Strapped for funds as traffic slows and cash flows get crimped, developers are preferring to let go of road assets, taking whatever they get. There’s no fire sale yet, but sellers are turning more reasonable on valuations as they monetise assets in a bid to deleverage their balance sheets. In the last 8-10 months, construction firms have managed to pick up close to R1,000 crore. IDFC managing director Vikram Limaye estimates the equity value of projects sold, with some premium thrown in, could swell to R3,500-4,000 crore in the next two years.
“Developers are stretched for equity and are willing to sell operational assets, so there will be deals. However, given the slower-than-expected traffic as also the fact that future estimates are being pared, valuations are falling with investors building in a cushion for elevated interest rates and chances of the currency depreciating,” says Limaye, whose $644 million infrastructure fund is among the few mandated to take asset-level positions. Limaye adds the starting point for some deals is the book value; in other words, buyers are looking for buying at not much above the book unless the cash flows and growth are robust.
That’s believable because with the economy in slowdown mode — GDP grew at an anaemic 4.4% in the three months to June — developers are in deep trouble. K Venkatesh, CEO and MD at L&T IDPL, which builds roads, ports and metros, confirms traffic is coming in at least 10-15% lower than estimates. Consequently, valuations of road assets too, he reckons, are down by a similar level compared with the numbers in the previous year. “All future bids will be made after pencilling in lower growth and a higher discount rate,” he asserts, “since interest rates don’t seem to be coming down in a hurry”.
The L&T IDPL chief explains that while the discount rate — the rate at which future cash flows are discounted to arrive at the net prevent value — has risen partly because interest rates have risen, causing investors to seek higher returns, there’s also the fact that the risk perception of projects has gone up. “Foreign investors also have to take note of a depreciating currency and the country risk,” Venkatesh points out. According to Sanjay G Ubale, MD and CEO, Tata Realty and Infrastructure (TRIL), the discount rate has risen from around 13-15% in 2010 to 15-17%.
Given challenges on the currency front—the rupee has depreciated by 40% in three years eroding gains of foreign investors — valuations could be headed south. Suneet Maheshwari, CEO and MD of L&T Infra Finance, believes valuations for road assets may have dropped by anywhere between 25% and 40%. “Toll estimates have fallen and moreover the rate of growth in traffic and toll too is expected to be much slower,” Maheswari explains, adding, the shortfall in toll receivables could be as much as 20%, depending on the sector where it is located.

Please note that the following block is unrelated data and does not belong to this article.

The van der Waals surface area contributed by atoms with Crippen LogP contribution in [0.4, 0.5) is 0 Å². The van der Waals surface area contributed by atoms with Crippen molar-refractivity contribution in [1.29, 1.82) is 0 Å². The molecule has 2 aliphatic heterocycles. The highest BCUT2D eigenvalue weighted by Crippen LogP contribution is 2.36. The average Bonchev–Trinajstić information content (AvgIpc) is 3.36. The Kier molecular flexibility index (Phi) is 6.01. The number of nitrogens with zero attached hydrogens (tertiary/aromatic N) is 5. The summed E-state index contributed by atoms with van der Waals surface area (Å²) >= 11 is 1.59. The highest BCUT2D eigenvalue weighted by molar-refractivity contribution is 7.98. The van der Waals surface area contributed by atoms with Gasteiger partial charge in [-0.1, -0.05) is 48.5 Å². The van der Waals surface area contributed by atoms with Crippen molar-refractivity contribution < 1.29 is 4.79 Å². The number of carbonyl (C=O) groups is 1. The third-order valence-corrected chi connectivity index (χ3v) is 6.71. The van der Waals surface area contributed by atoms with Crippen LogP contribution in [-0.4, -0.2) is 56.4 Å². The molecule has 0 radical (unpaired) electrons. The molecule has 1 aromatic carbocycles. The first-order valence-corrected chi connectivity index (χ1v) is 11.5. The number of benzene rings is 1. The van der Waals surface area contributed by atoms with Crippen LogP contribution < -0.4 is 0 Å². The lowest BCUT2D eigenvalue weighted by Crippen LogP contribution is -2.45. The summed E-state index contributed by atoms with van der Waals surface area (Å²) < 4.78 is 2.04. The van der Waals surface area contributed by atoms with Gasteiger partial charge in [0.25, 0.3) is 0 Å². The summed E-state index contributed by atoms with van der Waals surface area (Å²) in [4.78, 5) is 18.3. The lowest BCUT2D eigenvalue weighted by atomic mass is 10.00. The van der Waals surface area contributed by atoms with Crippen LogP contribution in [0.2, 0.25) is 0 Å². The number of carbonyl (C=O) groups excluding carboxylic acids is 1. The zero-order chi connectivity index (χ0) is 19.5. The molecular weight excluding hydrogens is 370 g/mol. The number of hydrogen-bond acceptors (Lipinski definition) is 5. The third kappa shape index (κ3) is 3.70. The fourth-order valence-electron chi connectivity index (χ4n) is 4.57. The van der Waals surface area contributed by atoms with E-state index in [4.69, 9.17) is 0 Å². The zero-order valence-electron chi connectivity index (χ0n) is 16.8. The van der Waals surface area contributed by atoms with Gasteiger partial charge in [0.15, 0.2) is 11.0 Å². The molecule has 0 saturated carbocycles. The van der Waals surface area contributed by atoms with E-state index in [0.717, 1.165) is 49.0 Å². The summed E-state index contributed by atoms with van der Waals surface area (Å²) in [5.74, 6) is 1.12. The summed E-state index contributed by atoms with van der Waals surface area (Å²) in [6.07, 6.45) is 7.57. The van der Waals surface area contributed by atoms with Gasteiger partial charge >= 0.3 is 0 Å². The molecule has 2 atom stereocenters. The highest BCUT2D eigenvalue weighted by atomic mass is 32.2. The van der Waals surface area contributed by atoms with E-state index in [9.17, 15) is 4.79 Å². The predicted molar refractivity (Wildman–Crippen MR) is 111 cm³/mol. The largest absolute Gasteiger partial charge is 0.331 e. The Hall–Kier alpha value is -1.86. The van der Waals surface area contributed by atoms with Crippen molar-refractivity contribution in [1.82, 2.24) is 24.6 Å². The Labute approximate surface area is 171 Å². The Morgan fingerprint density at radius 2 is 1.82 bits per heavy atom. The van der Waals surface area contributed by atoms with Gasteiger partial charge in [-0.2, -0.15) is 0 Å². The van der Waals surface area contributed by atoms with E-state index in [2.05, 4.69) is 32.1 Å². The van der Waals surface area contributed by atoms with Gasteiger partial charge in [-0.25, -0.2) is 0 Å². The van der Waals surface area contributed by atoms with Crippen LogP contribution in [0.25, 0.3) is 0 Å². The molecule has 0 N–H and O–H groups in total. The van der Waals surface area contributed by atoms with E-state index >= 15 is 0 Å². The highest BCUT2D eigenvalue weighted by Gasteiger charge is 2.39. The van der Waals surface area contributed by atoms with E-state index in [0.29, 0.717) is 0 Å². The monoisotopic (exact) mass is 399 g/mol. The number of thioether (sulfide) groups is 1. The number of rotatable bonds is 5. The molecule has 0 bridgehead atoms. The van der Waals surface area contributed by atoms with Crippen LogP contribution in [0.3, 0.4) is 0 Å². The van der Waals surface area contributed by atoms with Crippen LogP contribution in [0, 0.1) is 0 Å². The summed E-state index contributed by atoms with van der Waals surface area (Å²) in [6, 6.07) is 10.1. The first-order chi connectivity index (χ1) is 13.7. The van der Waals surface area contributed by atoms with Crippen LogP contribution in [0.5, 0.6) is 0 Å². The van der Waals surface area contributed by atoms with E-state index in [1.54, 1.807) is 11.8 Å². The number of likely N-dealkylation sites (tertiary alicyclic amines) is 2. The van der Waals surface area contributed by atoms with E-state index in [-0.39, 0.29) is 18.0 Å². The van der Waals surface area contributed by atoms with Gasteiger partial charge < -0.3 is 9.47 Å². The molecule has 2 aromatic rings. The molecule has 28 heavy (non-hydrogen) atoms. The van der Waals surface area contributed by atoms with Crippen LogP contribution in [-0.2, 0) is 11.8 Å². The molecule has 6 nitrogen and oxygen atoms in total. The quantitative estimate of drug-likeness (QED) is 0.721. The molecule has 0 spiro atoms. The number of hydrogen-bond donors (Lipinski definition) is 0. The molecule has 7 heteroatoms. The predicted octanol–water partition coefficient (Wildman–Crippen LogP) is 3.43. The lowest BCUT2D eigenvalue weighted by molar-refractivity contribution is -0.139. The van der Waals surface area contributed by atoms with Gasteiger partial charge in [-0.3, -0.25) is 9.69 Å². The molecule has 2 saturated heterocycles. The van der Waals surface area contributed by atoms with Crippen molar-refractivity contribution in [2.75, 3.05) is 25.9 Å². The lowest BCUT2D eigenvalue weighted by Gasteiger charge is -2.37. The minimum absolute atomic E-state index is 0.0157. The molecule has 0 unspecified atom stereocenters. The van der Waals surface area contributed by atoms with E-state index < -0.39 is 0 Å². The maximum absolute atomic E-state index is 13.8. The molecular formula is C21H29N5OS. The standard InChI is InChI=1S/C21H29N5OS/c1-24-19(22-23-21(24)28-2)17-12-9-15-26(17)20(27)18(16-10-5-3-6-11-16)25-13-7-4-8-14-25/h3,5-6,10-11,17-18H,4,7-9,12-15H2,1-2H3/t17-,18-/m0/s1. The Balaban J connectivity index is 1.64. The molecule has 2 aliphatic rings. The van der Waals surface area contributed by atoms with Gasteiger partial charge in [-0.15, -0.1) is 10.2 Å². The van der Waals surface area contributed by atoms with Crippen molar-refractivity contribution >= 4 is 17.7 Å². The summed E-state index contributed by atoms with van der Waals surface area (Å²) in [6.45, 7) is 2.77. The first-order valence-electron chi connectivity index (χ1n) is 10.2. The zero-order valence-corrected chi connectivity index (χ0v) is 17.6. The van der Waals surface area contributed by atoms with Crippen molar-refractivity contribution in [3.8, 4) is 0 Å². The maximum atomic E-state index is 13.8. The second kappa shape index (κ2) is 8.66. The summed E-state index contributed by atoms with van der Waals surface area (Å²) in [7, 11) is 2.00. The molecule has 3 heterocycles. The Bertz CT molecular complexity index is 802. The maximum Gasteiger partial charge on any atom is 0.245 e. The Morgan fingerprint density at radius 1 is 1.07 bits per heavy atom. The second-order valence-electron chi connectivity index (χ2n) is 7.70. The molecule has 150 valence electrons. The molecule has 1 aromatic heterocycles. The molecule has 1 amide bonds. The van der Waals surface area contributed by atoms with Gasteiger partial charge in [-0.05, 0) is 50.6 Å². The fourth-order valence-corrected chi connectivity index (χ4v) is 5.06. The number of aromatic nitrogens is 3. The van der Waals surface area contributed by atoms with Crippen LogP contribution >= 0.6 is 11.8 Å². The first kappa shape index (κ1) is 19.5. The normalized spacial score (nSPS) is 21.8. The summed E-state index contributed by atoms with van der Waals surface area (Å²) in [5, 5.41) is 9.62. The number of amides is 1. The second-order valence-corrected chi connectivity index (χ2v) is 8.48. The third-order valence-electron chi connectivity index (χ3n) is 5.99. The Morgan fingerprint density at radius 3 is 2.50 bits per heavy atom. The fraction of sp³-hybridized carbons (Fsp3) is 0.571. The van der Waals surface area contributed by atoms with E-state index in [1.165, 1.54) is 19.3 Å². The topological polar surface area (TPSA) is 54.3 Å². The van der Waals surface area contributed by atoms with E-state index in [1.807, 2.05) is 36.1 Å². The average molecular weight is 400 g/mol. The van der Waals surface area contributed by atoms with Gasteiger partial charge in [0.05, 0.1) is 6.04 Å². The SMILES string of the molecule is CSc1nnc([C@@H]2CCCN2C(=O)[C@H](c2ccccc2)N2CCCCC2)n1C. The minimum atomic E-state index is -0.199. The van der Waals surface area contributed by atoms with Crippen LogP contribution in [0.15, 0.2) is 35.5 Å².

Not surprising then that GMR has sold a 74% stake in its Farukhnagar-Jadcherla expressway to SBI Macquarie for R206 crore — around 1.3-1.4 times of the book value — and 74% in its Ulundurpet Expressways to IDFC Alternatives for R222 crore — 1.12 times of the book value. The IVRCL portfolio, may change hands at below the book value, say sources.
Tata Realty is looking to snap up a portfolio of three assets – Salem Tollways, Kumarapalayam Tollways and IVRCL Chengapally Tollways (ICTL) – from the Hyderabad-based IVRCL. “There are more sellers than buyers in the market as the dynamics has changed. With more projects on the block, investors now have the upper hand,” says Ubale.
Sellers admit they are on the back foot though few are willing to sell an asset below book value. Not all are disappointed at the prices that their assets are fetching. “It’s better to recycle the capital and put it into new ventures,” says one developer. A recent CLSA report lists several assets that could be sold, including the operational and toll-based Himalayan Expressway, which may be sold by the JP Group. Others potentially saleable road projects include GMR’s Ambala-Chandigarh highway and the Hungud-Hospet highway, of which 95% has been completed.
Deal flow is likely to pick up given how bankers are becoming reluctant to restructure debt though foreign funds and will also bargain for better valuations. Much of the weaker valuations are reflected in the market capitalisation of road builders. Data show that the market value of a dozen firms in the space has more than halved to 1.05 lakh crore from Rs 2.2 lakh crore, three years back. According to market estimates, between 2009 and 2012 about 15 road assets, worth $1 billion, were traded. In early 2012, PE firm 3i invested Rs 300 crore ($61 million) for a 49% stake in Supreme Infrastructure India's portfolio of road projects, SBI Macquarie invested $150 million in a portfolio of seven roads of Ashoka Buildcon. IVRCL, which wants to exit many projects, is still awaiting clearance from the National Highway Authority of India and a no objection certificate from the lenders.